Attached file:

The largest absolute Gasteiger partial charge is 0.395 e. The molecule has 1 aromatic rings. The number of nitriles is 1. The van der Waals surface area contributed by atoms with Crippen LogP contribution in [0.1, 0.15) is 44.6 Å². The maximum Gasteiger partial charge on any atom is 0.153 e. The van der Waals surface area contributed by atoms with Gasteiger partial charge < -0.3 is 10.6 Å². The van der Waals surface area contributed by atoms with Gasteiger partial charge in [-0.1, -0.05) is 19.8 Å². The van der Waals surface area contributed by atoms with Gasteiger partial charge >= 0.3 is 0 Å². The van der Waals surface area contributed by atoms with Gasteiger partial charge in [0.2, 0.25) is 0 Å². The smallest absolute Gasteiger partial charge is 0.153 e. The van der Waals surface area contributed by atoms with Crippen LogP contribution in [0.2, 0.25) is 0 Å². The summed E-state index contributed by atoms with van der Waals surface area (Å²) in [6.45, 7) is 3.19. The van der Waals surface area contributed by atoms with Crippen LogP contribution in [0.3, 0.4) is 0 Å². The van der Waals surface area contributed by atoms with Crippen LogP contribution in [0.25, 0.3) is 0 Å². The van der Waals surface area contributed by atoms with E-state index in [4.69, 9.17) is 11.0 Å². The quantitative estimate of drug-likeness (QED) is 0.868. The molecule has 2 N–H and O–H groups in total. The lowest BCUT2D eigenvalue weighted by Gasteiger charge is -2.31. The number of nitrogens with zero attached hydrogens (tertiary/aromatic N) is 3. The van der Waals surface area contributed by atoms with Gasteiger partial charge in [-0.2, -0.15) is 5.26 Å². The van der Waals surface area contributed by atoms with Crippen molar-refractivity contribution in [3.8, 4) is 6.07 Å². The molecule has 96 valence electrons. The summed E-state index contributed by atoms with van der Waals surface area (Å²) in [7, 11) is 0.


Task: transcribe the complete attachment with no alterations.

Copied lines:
The largest absolute Gasteiger partial charge is 0.395 e. The molecule has 1 aromatic rings. The number of nitriles is 1. The van der Waals surface area contributed by atoms with Crippen LogP contribution in [0.1, 0.15) is 44.6 Å². The maximum Gasteiger partial charge on any atom is 0.153 e. The van der Waals surface area contributed by atoms with Gasteiger partial charge < -0.3 is 10.6 Å². The van der Waals surface area contributed by atoms with Gasteiger partial charge in [-0.1, -0.05) is 19.8 Å². The van der Waals surface area contributed by atoms with Gasteiger partial charge >= 0.3 is 0 Å². The van der Waals surface area contributed by atoms with Gasteiger partial charge in [0.2, 0.25) is 0 Å². The smallest absolute Gasteiger partial charge is 0.153 e. The van der Waals surface area contributed by atoms with Crippen LogP contribution in [0.2, 0.25) is 0 Å². The summed E-state index contributed by atoms with van der Waals surface area (Å²) in [6.45, 7) is 3.19. The van der Waals surface area contributed by atoms with Crippen LogP contribution in [0.3, 0.4) is 0 Å². The van der Waals surface area contributed by atoms with Crippen LogP contribution in [0.25, 0.3) is 0 Å². The van der Waals surface area contributed by atoms with E-state index in [4.69, 9.17) is 11.0 Å². The quantitative estimate of drug-likeness (QED) is 0.868. The molecule has 2 N–H and O–H groups in total. The lowest BCUT2D eigenvalue weighted by Gasteiger charge is -2.31. The number of nitrogens with zero attached hydrogens (tertiary/aromatic N) is 3. The van der Waals surface area contributed by atoms with Gasteiger partial charge in [-0.2, -0.15) is 5.26 Å². The van der Waals surface area contributed by atoms with Crippen molar-refractivity contribution in [3.8, 4) is 6.07 Å². The molecule has 96 valence electrons. The summed E-state index contributed by atoms with van der Waals surface area (Å²) in [7, 11) is 0.